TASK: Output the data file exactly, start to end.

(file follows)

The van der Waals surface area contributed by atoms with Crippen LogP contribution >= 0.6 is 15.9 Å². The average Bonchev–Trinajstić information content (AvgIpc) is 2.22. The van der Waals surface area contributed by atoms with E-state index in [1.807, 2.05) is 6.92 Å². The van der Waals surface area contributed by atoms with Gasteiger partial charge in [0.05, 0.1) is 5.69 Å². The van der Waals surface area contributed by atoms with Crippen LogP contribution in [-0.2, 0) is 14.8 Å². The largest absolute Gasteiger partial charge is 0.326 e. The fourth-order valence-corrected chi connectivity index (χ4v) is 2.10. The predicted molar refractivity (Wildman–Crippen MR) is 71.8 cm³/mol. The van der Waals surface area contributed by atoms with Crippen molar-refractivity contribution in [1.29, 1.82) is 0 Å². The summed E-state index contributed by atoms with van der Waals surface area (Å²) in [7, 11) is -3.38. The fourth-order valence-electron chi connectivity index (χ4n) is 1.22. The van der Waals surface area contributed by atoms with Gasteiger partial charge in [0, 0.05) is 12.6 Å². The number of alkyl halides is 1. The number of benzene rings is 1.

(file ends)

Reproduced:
The van der Waals surface area contributed by atoms with Crippen LogP contribution >= 0.6 is 15.9 Å². The average Bonchev–Trinajstić information content (AvgIpc) is 2.22. The van der Waals surface area contributed by atoms with E-state index in [1.807, 2.05) is 6.92 Å². The van der Waals surface area contributed by atoms with Gasteiger partial charge in [0.05, 0.1) is 5.69 Å². The van der Waals surface area contributed by atoms with Crippen LogP contribution in [-0.2, 0) is 14.8 Å². The largest absolute Gasteiger partial charge is 0.326 e. The fourth-order valence-corrected chi connectivity index (χ4v) is 2.10. The predicted molar refractivity (Wildman–Crippen MR) is 71.8 cm³/mol. The van der Waals surface area contributed by atoms with Crippen molar-refractivity contribution in [1.29, 1.82) is 0 Å². The summed E-state index contributed by atoms with van der Waals surface area (Å²) in [7, 11) is -3.38. The fourth-order valence-electron chi connectivity index (χ4n) is 1.22. The van der Waals surface area contributed by atoms with Gasteiger partial charge in [0, 0.05) is 12.6 Å². The number of alkyl halides is 1. The number of benzene rings is 1.